I have spent some time thinking about idols recently, mostly because I find the idea to be so challenging. An idol is something, anything, our hearts desire above God—something we put our hope in and believe will make us happy. I usually have no difficulty listing those things by the handful in my life. And yet, I believe idolatry is at the very core of a lack of peace and joy that often haunts me. Since we were created for a relationship with God in which He is central in our lives, displacement of Him from that place displaces everything else. We end up with broken relationships with one another, a distorted understanding of who we are and either an over- or under-appreciation of the good things God has put in the world for us. To be sure, I mean that loving even things as good as family and friends more than God—or the other way around, even loving our own virtue or sacrifice in not valuing the things of this world—will ultimately leave us broken and disappointed.

Said another way, we were created for a “vertical” relationship with God—created to enjoy all other good things, including our “horizontal” relationships with one another (and the world around us), in light (and proper understanding) of that relationship. But we often try to make the horizontal relationships central, and everything deteriorates from there. This is the very definition of sin in the Bible. Not “loving the Lord your God with all your heart, soul, mind and strength.”

Anyway, all this contemplation about how very many things I am inclined to make central in my life over and above God made me realize two (perhaps?) more encouraging things about idolatry. One—we were made to worship. And two—though basically everything we worship disappoints us, they all point to the One who will not.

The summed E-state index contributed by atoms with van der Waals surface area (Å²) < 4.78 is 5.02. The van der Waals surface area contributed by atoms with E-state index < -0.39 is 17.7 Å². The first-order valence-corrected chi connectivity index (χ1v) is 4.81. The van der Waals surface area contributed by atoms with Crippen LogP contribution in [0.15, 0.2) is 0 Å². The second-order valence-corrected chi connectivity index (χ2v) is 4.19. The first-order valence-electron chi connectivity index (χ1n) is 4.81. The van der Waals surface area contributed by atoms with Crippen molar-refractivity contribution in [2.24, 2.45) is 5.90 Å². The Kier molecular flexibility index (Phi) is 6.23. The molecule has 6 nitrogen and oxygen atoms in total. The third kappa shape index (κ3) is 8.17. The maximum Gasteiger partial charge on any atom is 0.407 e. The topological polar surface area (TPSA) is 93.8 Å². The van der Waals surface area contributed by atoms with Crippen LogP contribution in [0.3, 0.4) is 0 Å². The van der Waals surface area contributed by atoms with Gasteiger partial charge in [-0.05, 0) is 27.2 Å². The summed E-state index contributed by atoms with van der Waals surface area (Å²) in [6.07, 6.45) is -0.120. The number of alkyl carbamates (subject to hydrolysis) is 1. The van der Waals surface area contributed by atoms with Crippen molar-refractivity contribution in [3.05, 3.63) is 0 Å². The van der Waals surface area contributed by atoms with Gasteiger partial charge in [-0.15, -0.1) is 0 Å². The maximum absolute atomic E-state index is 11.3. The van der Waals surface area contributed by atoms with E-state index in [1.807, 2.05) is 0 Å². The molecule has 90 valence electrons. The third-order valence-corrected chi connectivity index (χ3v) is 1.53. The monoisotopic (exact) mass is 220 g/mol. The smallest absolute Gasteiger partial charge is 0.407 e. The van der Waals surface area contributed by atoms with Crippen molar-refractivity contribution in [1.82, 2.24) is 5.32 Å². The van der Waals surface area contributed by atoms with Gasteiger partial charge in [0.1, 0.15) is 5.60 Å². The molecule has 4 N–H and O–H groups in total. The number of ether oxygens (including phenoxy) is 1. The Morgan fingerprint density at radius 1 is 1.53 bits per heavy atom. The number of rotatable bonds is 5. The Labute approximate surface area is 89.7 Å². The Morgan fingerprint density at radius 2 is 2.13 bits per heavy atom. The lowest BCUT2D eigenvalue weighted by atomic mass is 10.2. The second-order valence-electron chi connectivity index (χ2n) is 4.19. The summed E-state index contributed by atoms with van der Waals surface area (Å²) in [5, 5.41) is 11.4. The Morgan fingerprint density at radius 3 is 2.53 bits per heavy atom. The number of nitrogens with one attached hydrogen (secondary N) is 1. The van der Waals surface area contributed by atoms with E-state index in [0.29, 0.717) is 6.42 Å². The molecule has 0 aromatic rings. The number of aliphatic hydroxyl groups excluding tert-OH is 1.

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The problem of good in the world (Part 2/3): good that consumes

They exchanged the truth of God for a lie, and worshipped and served created things rather than the Creator—Romans 1:25a

We know that the whole creation has been groaning as in the pains of childbirth right up to the present time.  Not only so, but we ourselves, who have the firstfruits of the Spirit, groan inwardly as we wait eagerly for our adoption as sons, the redemption of our bodies—Romans 8:22-24

I started this 3-part essay (here) with the contention that if the world and humankind were created by an intentional creator, it stands to reason that we can understand the nature of the creation by understanding the character of the creator.  Admittedly, I continue to presuppose that there is a knowable true Truth (discussed more here), impervious to time or location, and that this true Truth is a person—the Judeo/Christian God.

Part 1 discussed God’s nature as a Triune God who created mankind in His image, sculpted the universe to house a Garden (and more broadly, the Earth) to sustain us; and declared that both were ‘very good’.  From this we concluded that:

  1. We were designed for a relationship with God
  2. We were designed for relationships with one another
  3. The things in the world are good
  4. Culture is good

Or said another way, being created in God’s image suggests we were made first for a relationship with Him (point 1), then for relationships with one another (2) and that we also have a relationship to Creation itself (3 & 4).  We deduced from God’s nature and motives (a good God creating a universe for people He loves) that the essence of Creation reflects God’s goodness—that it’s a gift to us and therefore the things in this world are good.

But if we’re intellectually honest with ourselves, the world doesn’t always feel so good, does it?  And as I alluded to in the conclusion of Part 1 (concluding remarks have been edited), I think we’re left to ask: how can I hold my belief in the value and dignity life and still acknowledge humanity’s clearly failing (/failed?) history?   How can everything created be good (1 Timothy 4), but the whole of creation be groaning as in the pains of childbirth (Romans 8)?  And for what does it groan?

Throughout history, philosophers and religious thinkers have tried to answer these questions.  Gnosticism and Nihilism are two such attempts.